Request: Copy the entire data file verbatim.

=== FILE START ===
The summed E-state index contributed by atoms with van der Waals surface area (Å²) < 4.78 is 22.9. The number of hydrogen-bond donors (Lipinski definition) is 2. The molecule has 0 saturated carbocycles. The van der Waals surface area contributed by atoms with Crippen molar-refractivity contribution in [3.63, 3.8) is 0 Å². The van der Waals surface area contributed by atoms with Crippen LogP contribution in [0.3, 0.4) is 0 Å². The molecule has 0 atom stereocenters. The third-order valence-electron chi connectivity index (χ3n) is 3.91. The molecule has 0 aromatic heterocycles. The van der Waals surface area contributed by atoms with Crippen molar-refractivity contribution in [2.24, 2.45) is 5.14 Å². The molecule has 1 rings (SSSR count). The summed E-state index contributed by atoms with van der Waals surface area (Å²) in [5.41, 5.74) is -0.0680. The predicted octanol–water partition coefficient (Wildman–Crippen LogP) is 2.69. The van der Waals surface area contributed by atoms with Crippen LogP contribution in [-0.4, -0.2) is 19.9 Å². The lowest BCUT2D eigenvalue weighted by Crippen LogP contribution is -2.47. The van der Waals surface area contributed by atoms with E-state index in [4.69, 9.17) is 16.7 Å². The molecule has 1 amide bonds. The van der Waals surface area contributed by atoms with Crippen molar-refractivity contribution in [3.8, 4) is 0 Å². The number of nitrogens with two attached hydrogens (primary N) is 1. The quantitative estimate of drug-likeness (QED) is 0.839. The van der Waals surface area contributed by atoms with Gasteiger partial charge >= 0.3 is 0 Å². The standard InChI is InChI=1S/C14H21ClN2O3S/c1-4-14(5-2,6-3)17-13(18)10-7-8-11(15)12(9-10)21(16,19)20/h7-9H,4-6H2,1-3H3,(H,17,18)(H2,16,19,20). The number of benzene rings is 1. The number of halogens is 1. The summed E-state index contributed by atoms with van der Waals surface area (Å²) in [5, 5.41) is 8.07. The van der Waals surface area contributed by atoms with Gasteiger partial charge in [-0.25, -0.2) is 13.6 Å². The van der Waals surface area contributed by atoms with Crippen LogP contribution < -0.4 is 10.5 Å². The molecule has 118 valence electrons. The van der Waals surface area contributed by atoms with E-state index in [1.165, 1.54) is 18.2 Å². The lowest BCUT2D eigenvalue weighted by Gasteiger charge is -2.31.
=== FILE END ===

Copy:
The summed E-state index contributed by atoms with van der Waals surface area (Å²) < 4.78 is 22.9. The number of hydrogen-bond donors (Lipinski definition) is 2. The molecule has 0 saturated carbocycles. The van der Waals surface area contributed by atoms with Crippen molar-refractivity contribution in [3.63, 3.8) is 0 Å². The van der Waals surface area contributed by atoms with Crippen LogP contribution in [0.3, 0.4) is 0 Å². The molecule has 0 atom stereocenters. The third-order valence-electron chi connectivity index (χ3n) is 3.91. The molecule has 0 aromatic heterocycles. The van der Waals surface area contributed by atoms with Crippen molar-refractivity contribution in [2.24, 2.45) is 5.14 Å². The molecule has 1 rings (SSSR count). The summed E-state index contributed by atoms with van der Waals surface area (Å²) in [5.41, 5.74) is -0.0680. The predicted octanol–water partition coefficient (Wildman–Crippen LogP) is 2.69. The van der Waals surface area contributed by atoms with Crippen LogP contribution in [-0.4, -0.2) is 19.9 Å². The lowest BCUT2D eigenvalue weighted by Crippen LogP contribution is -2.47. The van der Waals surface area contributed by atoms with E-state index in [4.69, 9.17) is 16.7 Å². The molecule has 1 amide bonds. The van der Waals surface area contributed by atoms with Crippen molar-refractivity contribution in [3.8, 4) is 0 Å². The number of nitrogens with two attached hydrogens (primary N) is 1. The quantitative estimate of drug-likeness (QED) is 0.839. The van der Waals surface area contributed by atoms with Gasteiger partial charge >= 0.3 is 0 Å². The standard InChI is InChI=1S/C14H21ClN2O3S/c1-4-14(5-2,6-3)17-13(18)10-7-8-11(15)12(9-10)21(16,19)20/h7-9H,4-6H2,1-3H3,(H,17,18)(H2,16,19,20). The number of benzene rings is 1. The number of halogens is 1. The summed E-state index contributed by atoms with van der Waals surface area (Å²) in [5, 5.41) is 8.07. The van der Waals surface area contributed by atoms with Gasteiger partial charge in [-0.25, -0.2) is 13.6 Å². The van der Waals surface area contributed by atoms with Crippen LogP contribution < -0.4 is 10.5 Å². The molecule has 118 valence electrons. The van der Waals surface area contributed by atoms with E-state index in [1.165, 1.54) is 18.2 Å². The lowest BCUT2D eigenvalue weighted by Gasteiger charge is -2.31.